Autofocus Area: Why It Matters
Have you ever tried to get your camera to autofocus on one thing but it insists on focusing on something else? For instance, you might like your camera to focus on the centre of a flower, but it insists on focusing on some leaves behind the flower. Or you’re trying to get it to autofocus on someone’s face, but it focuses on the tree behind the person instead?
Many beginners (and not-so-beginners) haven’t realised that they can take absolute control of what their camera autofocuses on. This handy little article shows you how you can get your camera to focus on what it is you want it to focus on, instead of leaving the autofocus to the camera’s whims.
The answer to this lies in your control of the Autofocus Area, sometimes called the AF Area in your camera’s menu or manual. The Autofocus Area is the area within your viewfinder or LCD display (the “frame” of your picture) where your camera’s autofocus points are located. These points, by default, are all active and if they find something to lock onto, they will focus on that thing. The images below show the Autofocus Area in common brands of DSLR and compact system cameras.
AF Areas for DLSR cameras (left and centre) and mirrorless cameras (right).
By default, all the focus points in this area are active, which means that when you half-press the shutter button, they all activate and start looking for something within that area to focus on. Your camera’s autofocus loves bright, contrasty, detailed things, so any focus points that detects this will lock focus — even if the thing it focuses on is a rock, instead of a face.
So, how do you take control of your camera’s Autofocus Area?
Simple — you deactivate all the focus points bar one. You only ever need one focus point to place over a subject to get it in focus.
Have a look at your camera manual and menu, and see how you can change your Autofocus Area to only use a single focus point. Most cameras usually give you a few options to choose from, including:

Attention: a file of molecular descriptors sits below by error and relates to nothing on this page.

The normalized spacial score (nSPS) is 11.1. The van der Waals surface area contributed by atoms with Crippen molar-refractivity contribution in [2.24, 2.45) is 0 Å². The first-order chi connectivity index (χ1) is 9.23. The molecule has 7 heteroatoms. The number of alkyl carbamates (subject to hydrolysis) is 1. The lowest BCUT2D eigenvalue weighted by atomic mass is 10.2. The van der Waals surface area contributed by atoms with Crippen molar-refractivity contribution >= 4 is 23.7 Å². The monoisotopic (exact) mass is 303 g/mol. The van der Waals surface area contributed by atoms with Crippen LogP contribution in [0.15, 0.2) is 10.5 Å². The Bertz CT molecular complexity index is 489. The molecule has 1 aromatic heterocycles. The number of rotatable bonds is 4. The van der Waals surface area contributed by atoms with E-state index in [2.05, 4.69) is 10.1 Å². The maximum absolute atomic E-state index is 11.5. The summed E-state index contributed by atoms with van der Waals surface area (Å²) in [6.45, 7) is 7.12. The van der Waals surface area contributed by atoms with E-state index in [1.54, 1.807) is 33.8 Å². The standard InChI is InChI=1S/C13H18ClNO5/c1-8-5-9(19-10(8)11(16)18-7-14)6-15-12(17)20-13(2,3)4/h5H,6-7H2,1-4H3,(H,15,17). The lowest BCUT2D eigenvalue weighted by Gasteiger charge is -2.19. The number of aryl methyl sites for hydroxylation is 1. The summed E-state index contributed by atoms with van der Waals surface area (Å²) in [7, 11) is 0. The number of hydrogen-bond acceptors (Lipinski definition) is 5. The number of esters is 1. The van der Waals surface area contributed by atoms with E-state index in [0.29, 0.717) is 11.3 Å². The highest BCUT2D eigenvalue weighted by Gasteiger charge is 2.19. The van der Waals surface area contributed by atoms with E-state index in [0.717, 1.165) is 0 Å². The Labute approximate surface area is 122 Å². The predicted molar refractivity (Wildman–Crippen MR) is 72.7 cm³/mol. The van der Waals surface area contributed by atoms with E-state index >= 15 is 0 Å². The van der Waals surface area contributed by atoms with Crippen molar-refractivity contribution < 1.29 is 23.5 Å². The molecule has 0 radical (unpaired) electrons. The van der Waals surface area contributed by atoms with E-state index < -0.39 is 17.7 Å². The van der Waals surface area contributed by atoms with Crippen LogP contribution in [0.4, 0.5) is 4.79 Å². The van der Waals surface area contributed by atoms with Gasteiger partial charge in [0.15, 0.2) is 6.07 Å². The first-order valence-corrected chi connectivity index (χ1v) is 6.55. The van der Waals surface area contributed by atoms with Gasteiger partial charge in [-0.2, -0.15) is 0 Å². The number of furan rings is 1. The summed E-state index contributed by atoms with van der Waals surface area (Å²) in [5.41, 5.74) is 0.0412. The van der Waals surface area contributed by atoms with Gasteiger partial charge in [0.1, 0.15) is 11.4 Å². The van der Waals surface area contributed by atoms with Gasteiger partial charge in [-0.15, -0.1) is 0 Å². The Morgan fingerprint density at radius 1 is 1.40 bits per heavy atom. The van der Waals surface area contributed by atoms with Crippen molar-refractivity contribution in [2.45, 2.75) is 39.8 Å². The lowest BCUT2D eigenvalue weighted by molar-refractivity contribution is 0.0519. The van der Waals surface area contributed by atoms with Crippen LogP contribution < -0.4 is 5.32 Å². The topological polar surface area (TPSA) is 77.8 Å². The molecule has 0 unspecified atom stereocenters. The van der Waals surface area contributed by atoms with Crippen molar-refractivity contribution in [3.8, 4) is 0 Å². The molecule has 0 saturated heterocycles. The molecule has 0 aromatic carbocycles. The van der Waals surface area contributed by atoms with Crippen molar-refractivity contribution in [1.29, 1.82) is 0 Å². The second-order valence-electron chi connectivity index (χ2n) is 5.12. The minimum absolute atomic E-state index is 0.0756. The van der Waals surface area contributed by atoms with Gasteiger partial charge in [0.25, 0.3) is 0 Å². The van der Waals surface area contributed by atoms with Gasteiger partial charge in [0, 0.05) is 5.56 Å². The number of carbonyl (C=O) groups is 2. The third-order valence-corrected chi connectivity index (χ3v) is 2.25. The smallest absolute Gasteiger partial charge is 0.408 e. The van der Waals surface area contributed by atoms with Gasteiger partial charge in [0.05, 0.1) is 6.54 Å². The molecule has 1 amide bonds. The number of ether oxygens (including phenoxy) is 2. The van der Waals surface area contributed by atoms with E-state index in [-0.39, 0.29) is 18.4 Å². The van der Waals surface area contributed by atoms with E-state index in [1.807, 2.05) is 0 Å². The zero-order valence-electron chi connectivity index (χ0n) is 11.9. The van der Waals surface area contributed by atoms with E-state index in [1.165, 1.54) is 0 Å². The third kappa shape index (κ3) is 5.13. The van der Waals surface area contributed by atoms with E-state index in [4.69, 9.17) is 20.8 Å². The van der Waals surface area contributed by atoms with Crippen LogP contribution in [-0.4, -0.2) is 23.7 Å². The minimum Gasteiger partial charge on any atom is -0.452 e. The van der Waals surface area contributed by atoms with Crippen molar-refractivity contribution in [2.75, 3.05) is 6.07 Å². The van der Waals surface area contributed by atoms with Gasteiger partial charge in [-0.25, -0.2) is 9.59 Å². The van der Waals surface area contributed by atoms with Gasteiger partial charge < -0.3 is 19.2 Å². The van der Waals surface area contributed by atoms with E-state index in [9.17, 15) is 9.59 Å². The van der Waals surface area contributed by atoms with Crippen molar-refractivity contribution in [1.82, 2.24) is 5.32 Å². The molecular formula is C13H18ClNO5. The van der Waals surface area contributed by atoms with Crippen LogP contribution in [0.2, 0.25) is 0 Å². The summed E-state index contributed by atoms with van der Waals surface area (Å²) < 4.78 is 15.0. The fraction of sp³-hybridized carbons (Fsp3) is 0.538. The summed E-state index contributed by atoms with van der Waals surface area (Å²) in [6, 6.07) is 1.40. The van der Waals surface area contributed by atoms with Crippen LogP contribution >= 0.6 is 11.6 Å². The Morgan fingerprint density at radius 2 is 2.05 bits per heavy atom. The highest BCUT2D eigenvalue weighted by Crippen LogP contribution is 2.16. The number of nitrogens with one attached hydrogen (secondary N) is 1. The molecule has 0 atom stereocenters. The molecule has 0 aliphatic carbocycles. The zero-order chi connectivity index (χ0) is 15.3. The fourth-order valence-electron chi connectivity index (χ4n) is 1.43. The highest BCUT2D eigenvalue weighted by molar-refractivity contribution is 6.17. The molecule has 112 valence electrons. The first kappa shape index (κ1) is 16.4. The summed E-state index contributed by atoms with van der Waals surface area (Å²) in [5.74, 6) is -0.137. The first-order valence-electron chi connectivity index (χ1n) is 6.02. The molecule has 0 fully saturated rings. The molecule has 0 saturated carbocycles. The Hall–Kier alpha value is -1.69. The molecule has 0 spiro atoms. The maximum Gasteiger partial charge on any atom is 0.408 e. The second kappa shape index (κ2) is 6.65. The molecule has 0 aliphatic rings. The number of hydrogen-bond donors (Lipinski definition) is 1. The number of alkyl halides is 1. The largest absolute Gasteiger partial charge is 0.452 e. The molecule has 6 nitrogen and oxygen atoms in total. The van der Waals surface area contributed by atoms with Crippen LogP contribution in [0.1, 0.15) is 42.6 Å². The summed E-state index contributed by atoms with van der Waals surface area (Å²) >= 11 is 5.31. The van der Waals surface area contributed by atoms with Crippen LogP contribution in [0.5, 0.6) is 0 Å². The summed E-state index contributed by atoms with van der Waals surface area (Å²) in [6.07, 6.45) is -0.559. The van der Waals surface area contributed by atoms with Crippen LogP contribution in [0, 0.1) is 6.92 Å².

- Single focus or spot focus – this is the one you want
- Dynamic area focus – useful for focusing on moving subjects (see below for more)
- Auto area focus – this is the one that’s selected by default, which means all the focus points in the focus area are active. You don’t want to use this.
Have a look at the images below. Each was taken using a single focus point to make sure that I can get my camera to lock focus on the thing I want sharp in the photo – whether it’s a specific drop of water, or the eye of a person in a portrait.
In this example, a single focus point is use to ensure a specific raindrop on a leaf is in focus.
Here, a single focus point is used to focus on one of the eyes of the boy in this portrait.
Dynamic Area Autofocus / AF Point Expansion
Many cameras allow you to expand the range of your autofocus to a limited number of points around your selected focus point. For instance, you might choose to use one focus point but dynamic area focus also potentially activates four or eight focus points around your selected point. Dynamic Area Autofocus (called AF Point Expansion on Canon DSLRs) is used when shooting moving subjects in Continuous Focus (or AI-Servo if you are a Canon DSLR user) mode.
The Dynamic Area Autofocus (AF Point Expansion) options for Canon (left) and Nikon (right) DSLRs.
What happens is that you still use a single focus point to lock focus on your subject. But, your subject is moving and you may find it difficult to keep that single point on the moving subject. If your subject happens to move off your selected focus point, then one of the four or eight points around it can pick up on the subject and continue focusing on it, giving you time to move your camera with the subject to keep it in focus.
In the photograph below, Dynamic Area Auto Focus was used to keep the body surfer in focus as he surfed the wave towards the beach.
Dynamic Area Autofocus used to track focus on a moving subject – a body surfer.
If you’re still letting your camera choose what it’s going to autofocus on for you, then you’re missing out on a very significant aspect of camera craft and photography. Take control of your camera’s autofocus and you’ll never look back!